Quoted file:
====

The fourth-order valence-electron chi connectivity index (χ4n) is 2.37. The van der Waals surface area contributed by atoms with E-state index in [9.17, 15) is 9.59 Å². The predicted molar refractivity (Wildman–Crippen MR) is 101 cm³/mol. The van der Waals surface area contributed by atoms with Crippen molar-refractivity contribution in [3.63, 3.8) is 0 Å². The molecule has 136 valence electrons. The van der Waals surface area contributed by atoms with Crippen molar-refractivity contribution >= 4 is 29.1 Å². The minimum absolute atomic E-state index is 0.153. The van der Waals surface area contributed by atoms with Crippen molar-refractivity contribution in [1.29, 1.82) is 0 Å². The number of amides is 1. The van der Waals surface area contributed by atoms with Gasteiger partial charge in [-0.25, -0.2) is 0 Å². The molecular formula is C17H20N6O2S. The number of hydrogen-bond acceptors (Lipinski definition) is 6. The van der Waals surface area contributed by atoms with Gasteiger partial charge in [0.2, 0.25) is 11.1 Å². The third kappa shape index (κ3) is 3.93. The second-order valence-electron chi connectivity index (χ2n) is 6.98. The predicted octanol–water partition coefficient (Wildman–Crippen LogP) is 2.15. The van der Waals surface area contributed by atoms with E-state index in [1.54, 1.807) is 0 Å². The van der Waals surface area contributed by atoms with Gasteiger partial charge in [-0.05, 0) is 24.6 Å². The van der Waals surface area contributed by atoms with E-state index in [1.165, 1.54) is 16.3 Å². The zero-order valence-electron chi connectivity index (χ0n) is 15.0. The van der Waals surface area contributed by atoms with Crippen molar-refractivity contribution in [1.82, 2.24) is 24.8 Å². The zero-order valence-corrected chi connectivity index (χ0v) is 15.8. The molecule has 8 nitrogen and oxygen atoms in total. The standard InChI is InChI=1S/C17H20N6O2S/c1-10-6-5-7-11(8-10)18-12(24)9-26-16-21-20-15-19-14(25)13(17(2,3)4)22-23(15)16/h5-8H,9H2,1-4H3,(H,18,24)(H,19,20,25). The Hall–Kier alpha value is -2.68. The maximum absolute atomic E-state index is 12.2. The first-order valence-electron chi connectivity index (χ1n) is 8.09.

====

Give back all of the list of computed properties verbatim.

The fourth-order valence-electron chi connectivity index (χ4n) is 2.37. The van der Waals surface area contributed by atoms with E-state index in [9.17, 15) is 9.59 Å². The predicted molar refractivity (Wildman–Crippen MR) is 101 cm³/mol. The van der Waals surface area contributed by atoms with Crippen molar-refractivity contribution in [3.63, 3.8) is 0 Å². The molecule has 136 valence electrons. The van der Waals surface area contributed by atoms with Crippen molar-refractivity contribution >= 4 is 29.1 Å². The minimum absolute atomic E-state index is 0.153. The van der Waals surface area contributed by atoms with Crippen molar-refractivity contribution in [1.29, 1.82) is 0 Å². The number of amides is 1. The van der Waals surface area contributed by atoms with Gasteiger partial charge in [-0.25, -0.2) is 0 Å². The molecular formula is C17H20N6O2S. The number of hydrogen-bond acceptors (Lipinski definition) is 6. The van der Waals surface area contributed by atoms with Gasteiger partial charge in [0.2, 0.25) is 11.1 Å². The third kappa shape index (κ3) is 3.93. The second-order valence-electron chi connectivity index (χ2n) is 6.98. The predicted octanol–water partition coefficient (Wildman–Crippen LogP) is 2.15. The van der Waals surface area contributed by atoms with E-state index in [1.54, 1.807) is 0 Å². The van der Waals surface area contributed by atoms with Gasteiger partial charge in [-0.05, 0) is 24.6 Å². The van der Waals surface area contributed by atoms with E-state index in [1.165, 1.54) is 16.3 Å². The zero-order valence-electron chi connectivity index (χ0n) is 15.0. The van der Waals surface area contributed by atoms with Crippen molar-refractivity contribution in [1.82, 2.24) is 24.8 Å². The zero-order valence-corrected chi connectivity index (χ0v) is 15.8. The molecule has 8 nitrogen and oxygen atoms in total. The standard InChI is InChI=1S/C17H20N6O2S/c1-10-6-5-7-11(8-10)18-12(24)9-26-16-21-20-15-19-14(25)13(17(2,3)4)22-23(15)16/h5-8H,9H2,1-4H3,(H,18,24)(H,19,20,25). The Hall–Kier alpha value is -2.68. The maximum absolute atomic E-state index is 12.2. The first-order valence-electron chi connectivity index (χ1n) is 8.09.